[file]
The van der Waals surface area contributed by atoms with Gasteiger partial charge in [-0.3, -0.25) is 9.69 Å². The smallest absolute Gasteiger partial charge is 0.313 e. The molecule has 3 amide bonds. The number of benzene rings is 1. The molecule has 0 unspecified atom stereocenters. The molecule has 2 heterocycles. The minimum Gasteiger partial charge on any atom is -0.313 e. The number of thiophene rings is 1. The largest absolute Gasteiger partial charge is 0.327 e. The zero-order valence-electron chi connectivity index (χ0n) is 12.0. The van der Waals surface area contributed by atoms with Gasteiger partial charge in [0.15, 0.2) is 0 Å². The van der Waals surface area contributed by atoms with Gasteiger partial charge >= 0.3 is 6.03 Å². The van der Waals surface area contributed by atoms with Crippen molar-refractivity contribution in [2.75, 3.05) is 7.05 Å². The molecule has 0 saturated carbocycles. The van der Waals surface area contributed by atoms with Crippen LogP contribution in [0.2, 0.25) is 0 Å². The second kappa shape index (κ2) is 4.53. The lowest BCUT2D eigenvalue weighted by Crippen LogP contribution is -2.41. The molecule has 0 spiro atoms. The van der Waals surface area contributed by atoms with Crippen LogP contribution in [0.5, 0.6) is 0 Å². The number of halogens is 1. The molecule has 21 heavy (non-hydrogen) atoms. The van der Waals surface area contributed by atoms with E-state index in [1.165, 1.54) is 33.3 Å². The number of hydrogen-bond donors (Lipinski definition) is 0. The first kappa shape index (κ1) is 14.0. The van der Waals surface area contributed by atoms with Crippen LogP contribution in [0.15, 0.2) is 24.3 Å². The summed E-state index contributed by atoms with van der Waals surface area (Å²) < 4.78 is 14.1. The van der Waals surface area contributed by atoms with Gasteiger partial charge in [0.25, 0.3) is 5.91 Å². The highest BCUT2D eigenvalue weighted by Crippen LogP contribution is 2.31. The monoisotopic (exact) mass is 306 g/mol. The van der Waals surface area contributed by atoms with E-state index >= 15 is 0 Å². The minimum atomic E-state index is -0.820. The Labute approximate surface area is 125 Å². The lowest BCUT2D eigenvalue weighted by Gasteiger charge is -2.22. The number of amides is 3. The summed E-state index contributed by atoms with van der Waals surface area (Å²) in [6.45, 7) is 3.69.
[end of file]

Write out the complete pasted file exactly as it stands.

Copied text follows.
The van der Waals surface area contributed by atoms with Gasteiger partial charge in [-0.3, -0.25) is 9.69 Å². The smallest absolute Gasteiger partial charge is 0.313 e. The molecule has 3 amide bonds. The number of benzene rings is 1. The molecule has 0 unspecified atom stereocenters. The molecule has 2 heterocycles. The minimum Gasteiger partial charge on any atom is -0.313 e. The number of thiophene rings is 1. The largest absolute Gasteiger partial charge is 0.327 e. The zero-order valence-electron chi connectivity index (χ0n) is 12.0. The van der Waals surface area contributed by atoms with Gasteiger partial charge in [0.15, 0.2) is 0 Å². The van der Waals surface area contributed by atoms with Gasteiger partial charge >= 0.3 is 6.03 Å². The van der Waals surface area contributed by atoms with Crippen molar-refractivity contribution in [2.75, 3.05) is 7.05 Å². The molecule has 0 saturated carbocycles. The van der Waals surface area contributed by atoms with Crippen LogP contribution in [0.2, 0.25) is 0 Å². The second kappa shape index (κ2) is 4.53. The lowest BCUT2D eigenvalue weighted by Crippen LogP contribution is -2.41. The molecule has 0 spiro atoms. The van der Waals surface area contributed by atoms with Crippen LogP contribution in [0.5, 0.6) is 0 Å². The number of halogens is 1. The molecule has 21 heavy (non-hydrogen) atoms. The van der Waals surface area contributed by atoms with E-state index in [1.165, 1.54) is 33.3 Å². The number of hydrogen-bond donors (Lipinski definition) is 0. The first kappa shape index (κ1) is 14.0. The van der Waals surface area contributed by atoms with Crippen LogP contribution in [0.15, 0.2) is 24.3 Å². The summed E-state index contributed by atoms with van der Waals surface area (Å²) < 4.78 is 14.1. The van der Waals surface area contributed by atoms with Gasteiger partial charge in [0.25, 0.3) is 5.91 Å². The highest BCUT2D eigenvalue weighted by Crippen LogP contribution is 2.31. The monoisotopic (exact) mass is 306 g/mol. The van der Waals surface area contributed by atoms with E-state index >= 15 is 0 Å². The minimum atomic E-state index is -0.820. The Labute approximate surface area is 125 Å². The lowest BCUT2D eigenvalue weighted by Gasteiger charge is -2.22. The number of amides is 3. The summed E-state index contributed by atoms with van der Waals surface area (Å²) in [6.45, 7) is 3.69.